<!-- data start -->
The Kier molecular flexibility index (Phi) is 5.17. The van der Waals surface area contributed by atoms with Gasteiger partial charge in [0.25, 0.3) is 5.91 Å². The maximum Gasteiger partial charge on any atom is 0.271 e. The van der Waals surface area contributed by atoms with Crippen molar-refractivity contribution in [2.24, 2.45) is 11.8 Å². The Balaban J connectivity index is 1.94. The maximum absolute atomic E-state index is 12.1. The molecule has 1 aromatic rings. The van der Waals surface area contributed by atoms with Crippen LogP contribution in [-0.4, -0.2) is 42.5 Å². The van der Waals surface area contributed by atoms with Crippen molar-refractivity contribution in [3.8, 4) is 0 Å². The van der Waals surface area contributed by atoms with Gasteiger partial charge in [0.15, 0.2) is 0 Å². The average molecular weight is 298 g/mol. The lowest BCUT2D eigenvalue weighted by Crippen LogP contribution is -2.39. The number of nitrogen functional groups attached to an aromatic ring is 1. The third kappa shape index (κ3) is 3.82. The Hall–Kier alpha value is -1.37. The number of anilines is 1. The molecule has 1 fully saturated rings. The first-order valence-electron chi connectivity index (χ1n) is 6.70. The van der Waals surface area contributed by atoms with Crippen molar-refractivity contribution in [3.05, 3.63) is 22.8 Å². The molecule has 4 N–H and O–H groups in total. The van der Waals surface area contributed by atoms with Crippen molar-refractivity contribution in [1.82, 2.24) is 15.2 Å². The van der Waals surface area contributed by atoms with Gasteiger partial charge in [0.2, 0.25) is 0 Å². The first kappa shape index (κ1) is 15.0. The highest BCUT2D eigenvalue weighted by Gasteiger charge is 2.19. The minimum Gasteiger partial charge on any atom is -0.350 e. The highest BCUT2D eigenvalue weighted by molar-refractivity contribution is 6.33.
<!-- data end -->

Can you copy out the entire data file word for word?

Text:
The Kier molecular flexibility index (Phi) is 5.17. The van der Waals surface area contributed by atoms with Gasteiger partial charge in [0.25, 0.3) is 5.91 Å². The maximum Gasteiger partial charge on any atom is 0.271 e. The van der Waals surface area contributed by atoms with Crippen molar-refractivity contribution in [2.24, 2.45) is 11.8 Å². The Balaban J connectivity index is 1.94. The maximum absolute atomic E-state index is 12.1. The molecule has 1 aromatic rings. The van der Waals surface area contributed by atoms with Crippen LogP contribution in [-0.4, -0.2) is 42.5 Å². The van der Waals surface area contributed by atoms with Crippen molar-refractivity contribution in [3.8, 4) is 0 Å². The van der Waals surface area contributed by atoms with Gasteiger partial charge in [0.15, 0.2) is 0 Å². The average molecular weight is 298 g/mol. The lowest BCUT2D eigenvalue weighted by Crippen LogP contribution is -2.39. The number of nitrogen functional groups attached to an aromatic ring is 1. The third kappa shape index (κ3) is 3.82. The Hall–Kier alpha value is -1.37. The number of anilines is 1. The molecule has 1 fully saturated rings. The first-order valence-electron chi connectivity index (χ1n) is 6.70. The van der Waals surface area contributed by atoms with Crippen molar-refractivity contribution in [3.05, 3.63) is 22.8 Å². The molecule has 4 N–H and O–H groups in total. The van der Waals surface area contributed by atoms with Crippen molar-refractivity contribution in [1.82, 2.24) is 15.2 Å². The van der Waals surface area contributed by atoms with Gasteiger partial charge in [0.2, 0.25) is 0 Å². The first kappa shape index (κ1) is 15.0. The highest BCUT2D eigenvalue weighted by Gasteiger charge is 2.19. The minimum Gasteiger partial charge on any atom is -0.350 e. The highest BCUT2D eigenvalue weighted by molar-refractivity contribution is 6.33.